8. Under Section 297(2)(d)(ii), after the repeal of the Indian I.T. Act, 1922, any income chargeable to tax which had escaped assessment within the meaning of that expression in Section 147 and where no proceedings under Section 34 of the repealed Act in respect of any such income were pending at the commencement of the 1961 Act, a notice under Section 148 might, subject to the provisions contained in Section 149 or Section 150 of the I.T. Act, 1961, be issued with respect to that assessment year and 'all the provisions of this Act shall apply accordingly'. It was contended, therefore, that Section 68 was clearly attracted. In the case of Govinddas v. ITO : [1976]103ITR123(SC) the Supreme Court observed that the words 'all the provisions of this Act shall apply accordingly' in Clause (d) of Section 297(2) of the I.T. Act, 1961, merely referred to the machinery provided in the new Act for the assessment of escaped income. They did not import any substantive provisions of the new Act which created rights or liabilities. The word 'accordingly' in the context meant nothing more than 'for the purpose of assessment' and it clearly suggested that the provisions of the new Act which were made applicable were thus relating to the machinery of assessment. The substantive law to be applied for determining the liability to tax must necessarily be the law under the old Act, for, that is the law which applied during the relevant assessment years and it is that law which must govern the liability of the parties. Section 4 of the I.T. Act, 1961, created the liability to pay tax for the previous year. What will be the previous year in a particular situation in respect of a particular income has been sought to be controlled by Section 68 of the I.T. Act, 1961, In view of the ratio of the Supreme Court decision referred to hereinbefore, it is not necessary for us to decide for the purpose of this case whether Section 68 is a substantial provision pr merely procedural. We are, however, inclined to think that it affects in certain cases substantial rights but we need not rest our decision on this aspect of the matter. We agree with the Tribunal that Clause (h) and (k) have no application to the controversy. As we have indicated above, there is no challenge to the finding of the Tribunal that this was income from undisclosed sources. This is a finding which is unchallenged. Such a finding, therefore, cannot he gone into in this reference : See CIT v. Kamal Singh Rampuria : [1970]75ITR157(SC) .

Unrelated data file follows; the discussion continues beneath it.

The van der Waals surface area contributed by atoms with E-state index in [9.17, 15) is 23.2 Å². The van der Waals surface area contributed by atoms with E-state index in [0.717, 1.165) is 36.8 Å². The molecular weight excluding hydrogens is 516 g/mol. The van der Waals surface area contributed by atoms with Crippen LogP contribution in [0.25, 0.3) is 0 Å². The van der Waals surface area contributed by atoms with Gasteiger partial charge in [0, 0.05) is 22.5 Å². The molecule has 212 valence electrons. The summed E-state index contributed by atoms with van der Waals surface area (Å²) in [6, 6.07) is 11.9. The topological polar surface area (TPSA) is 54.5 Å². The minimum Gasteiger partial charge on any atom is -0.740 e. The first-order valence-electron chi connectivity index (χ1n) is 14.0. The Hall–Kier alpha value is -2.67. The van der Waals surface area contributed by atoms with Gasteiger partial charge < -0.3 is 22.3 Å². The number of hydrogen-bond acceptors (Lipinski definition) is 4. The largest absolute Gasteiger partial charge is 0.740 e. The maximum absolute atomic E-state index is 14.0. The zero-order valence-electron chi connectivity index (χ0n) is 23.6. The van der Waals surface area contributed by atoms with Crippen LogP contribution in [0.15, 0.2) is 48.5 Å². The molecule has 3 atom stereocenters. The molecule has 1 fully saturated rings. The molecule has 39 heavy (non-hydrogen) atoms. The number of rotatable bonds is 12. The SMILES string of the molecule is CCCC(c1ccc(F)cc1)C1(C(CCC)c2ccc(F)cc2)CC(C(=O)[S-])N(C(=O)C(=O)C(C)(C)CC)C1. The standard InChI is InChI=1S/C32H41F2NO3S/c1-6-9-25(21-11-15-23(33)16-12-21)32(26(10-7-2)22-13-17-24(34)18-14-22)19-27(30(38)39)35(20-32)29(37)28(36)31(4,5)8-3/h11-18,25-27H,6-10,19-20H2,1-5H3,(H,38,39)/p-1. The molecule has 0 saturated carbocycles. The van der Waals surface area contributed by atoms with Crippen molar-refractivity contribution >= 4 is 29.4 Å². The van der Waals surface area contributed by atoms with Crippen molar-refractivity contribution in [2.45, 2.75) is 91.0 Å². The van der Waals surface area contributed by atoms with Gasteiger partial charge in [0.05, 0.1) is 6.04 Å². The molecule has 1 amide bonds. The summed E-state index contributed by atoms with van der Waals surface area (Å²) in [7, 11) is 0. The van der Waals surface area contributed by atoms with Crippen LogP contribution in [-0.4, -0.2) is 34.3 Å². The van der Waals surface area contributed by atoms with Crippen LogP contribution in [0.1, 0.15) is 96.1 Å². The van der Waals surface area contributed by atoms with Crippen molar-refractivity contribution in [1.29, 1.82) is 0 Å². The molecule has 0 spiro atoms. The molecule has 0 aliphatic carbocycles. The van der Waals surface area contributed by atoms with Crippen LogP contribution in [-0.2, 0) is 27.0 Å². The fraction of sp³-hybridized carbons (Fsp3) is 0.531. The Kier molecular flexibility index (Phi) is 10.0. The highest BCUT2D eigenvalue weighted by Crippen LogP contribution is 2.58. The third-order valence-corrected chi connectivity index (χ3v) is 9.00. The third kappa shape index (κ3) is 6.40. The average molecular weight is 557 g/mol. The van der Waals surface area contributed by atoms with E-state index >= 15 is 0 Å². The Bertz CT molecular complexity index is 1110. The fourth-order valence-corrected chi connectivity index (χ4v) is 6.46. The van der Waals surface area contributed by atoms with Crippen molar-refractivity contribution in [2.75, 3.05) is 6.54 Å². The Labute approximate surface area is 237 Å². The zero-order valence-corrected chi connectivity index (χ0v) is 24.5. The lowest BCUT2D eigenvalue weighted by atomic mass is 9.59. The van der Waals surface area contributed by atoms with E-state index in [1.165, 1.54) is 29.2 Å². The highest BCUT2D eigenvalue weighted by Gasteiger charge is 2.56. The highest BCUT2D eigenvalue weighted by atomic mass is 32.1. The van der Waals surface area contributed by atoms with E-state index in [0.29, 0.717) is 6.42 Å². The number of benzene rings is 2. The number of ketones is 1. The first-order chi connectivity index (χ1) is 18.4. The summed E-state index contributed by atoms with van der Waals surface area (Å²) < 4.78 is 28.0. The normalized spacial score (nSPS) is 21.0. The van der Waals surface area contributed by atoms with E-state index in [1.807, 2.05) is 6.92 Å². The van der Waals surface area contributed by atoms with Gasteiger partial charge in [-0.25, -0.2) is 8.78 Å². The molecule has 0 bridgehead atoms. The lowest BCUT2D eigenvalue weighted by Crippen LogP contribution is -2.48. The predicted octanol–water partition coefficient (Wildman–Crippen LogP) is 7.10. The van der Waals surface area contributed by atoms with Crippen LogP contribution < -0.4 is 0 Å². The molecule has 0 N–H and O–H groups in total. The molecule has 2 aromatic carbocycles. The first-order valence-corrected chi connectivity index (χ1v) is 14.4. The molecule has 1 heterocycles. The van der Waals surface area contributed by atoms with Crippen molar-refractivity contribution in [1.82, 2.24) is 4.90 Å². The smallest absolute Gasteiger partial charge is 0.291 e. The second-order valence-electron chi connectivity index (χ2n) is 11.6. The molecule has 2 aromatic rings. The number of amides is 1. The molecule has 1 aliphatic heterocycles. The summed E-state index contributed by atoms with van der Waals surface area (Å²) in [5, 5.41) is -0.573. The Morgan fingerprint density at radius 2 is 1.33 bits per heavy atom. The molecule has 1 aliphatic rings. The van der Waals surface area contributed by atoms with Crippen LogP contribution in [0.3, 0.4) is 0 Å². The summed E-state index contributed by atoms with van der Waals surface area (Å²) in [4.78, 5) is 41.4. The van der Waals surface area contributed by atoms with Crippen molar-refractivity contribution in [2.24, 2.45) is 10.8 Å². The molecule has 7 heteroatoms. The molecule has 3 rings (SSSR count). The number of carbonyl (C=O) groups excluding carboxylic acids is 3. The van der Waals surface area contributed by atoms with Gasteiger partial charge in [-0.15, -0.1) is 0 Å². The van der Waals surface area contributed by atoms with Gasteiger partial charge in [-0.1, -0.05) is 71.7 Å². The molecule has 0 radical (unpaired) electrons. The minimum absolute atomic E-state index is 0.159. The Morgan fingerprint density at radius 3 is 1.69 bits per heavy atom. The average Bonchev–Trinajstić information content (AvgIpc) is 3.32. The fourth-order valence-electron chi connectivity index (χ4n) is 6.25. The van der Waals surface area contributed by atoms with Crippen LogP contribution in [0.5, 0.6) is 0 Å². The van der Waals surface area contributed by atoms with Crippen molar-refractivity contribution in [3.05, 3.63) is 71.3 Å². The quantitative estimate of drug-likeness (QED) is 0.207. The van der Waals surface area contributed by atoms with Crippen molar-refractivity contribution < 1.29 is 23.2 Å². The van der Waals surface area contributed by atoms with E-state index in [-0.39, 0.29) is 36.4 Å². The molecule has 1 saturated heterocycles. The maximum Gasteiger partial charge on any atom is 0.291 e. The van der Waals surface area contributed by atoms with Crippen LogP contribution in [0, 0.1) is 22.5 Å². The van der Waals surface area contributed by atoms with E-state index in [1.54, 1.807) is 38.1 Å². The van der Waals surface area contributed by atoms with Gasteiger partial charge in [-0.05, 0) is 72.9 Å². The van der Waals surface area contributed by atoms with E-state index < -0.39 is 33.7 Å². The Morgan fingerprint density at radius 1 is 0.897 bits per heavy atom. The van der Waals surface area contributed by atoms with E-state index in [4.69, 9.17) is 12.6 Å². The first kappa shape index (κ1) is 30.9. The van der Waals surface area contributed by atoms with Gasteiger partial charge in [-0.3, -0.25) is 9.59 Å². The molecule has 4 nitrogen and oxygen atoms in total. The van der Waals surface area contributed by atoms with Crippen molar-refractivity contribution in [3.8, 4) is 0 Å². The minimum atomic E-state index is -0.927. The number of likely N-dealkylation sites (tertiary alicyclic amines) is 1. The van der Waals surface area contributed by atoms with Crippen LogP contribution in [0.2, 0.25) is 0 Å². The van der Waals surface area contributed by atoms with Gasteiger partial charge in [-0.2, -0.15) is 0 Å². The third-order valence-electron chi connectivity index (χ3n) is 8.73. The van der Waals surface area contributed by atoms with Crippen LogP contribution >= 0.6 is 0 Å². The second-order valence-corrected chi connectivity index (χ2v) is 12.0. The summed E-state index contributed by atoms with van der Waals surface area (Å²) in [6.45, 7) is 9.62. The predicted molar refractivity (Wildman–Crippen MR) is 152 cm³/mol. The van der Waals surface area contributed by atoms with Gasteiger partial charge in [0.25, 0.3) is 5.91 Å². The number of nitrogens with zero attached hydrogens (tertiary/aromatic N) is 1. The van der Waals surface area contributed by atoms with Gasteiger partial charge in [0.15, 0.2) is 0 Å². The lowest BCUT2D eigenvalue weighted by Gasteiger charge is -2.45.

9. In that view of the matter and in view of the fact that the financial year must be considered to be the previous year for assessability of this income, the Tribunal was right in its view that the ITO could validly initiate proceedings under Clause (a) of Section 147 of the I.T. Act, 1961.

10. In the premises the question referred to us must be answered in the affirmative and in favour of the revenue. The assessee will pay the costs of this reference.

Sudhindra Mohan Guha, J.

11. I agree.